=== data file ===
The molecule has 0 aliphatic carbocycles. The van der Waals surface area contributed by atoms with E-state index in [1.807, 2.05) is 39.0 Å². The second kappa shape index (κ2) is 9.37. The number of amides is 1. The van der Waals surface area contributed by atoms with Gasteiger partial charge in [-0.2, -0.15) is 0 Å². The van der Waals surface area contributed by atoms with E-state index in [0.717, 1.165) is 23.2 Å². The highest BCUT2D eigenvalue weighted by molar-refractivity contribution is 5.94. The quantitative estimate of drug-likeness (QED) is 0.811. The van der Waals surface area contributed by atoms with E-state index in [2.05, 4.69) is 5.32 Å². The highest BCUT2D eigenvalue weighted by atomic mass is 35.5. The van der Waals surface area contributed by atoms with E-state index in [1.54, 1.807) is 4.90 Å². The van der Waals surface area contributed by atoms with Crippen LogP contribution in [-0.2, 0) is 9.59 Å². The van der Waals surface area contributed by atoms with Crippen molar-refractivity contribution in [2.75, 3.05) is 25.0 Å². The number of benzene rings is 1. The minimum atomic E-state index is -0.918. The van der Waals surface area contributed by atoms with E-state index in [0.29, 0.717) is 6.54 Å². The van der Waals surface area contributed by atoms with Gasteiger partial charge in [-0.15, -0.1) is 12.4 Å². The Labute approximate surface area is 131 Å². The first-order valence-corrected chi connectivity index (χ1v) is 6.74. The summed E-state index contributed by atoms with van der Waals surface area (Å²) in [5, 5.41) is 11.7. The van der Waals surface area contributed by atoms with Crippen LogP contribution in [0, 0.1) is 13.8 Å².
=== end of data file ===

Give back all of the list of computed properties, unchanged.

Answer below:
The molecule has 0 aliphatic carbocycles. The van der Waals surface area contributed by atoms with E-state index in [1.807, 2.05) is 39.0 Å². The second kappa shape index (κ2) is 9.37. The number of amides is 1. The van der Waals surface area contributed by atoms with Gasteiger partial charge in [-0.2, -0.15) is 0 Å². The van der Waals surface area contributed by atoms with E-state index in [0.717, 1.165) is 23.2 Å². The highest BCUT2D eigenvalue weighted by molar-refractivity contribution is 5.94. The quantitative estimate of drug-likeness (QED) is 0.811. The van der Waals surface area contributed by atoms with E-state index in [2.05, 4.69) is 5.32 Å². The highest BCUT2D eigenvalue weighted by atomic mass is 35.5. The van der Waals surface area contributed by atoms with E-state index in [1.54, 1.807) is 4.90 Å². The van der Waals surface area contributed by atoms with Crippen LogP contribution in [-0.2, 0) is 9.59 Å². The van der Waals surface area contributed by atoms with Crippen molar-refractivity contribution in [2.75, 3.05) is 25.0 Å². The number of benzene rings is 1. The minimum atomic E-state index is -0.918. The van der Waals surface area contributed by atoms with E-state index in [0.29, 0.717) is 6.54 Å². The van der Waals surface area contributed by atoms with Gasteiger partial charge in [-0.15, -0.1) is 12.4 Å². The Labute approximate surface area is 131 Å². The first-order valence-corrected chi connectivity index (χ1v) is 6.74. The summed E-state index contributed by atoms with van der Waals surface area (Å²) in [5, 5.41) is 11.7. The van der Waals surface area contributed by atoms with Crippen LogP contribution in [0, 0.1) is 13.8 Å².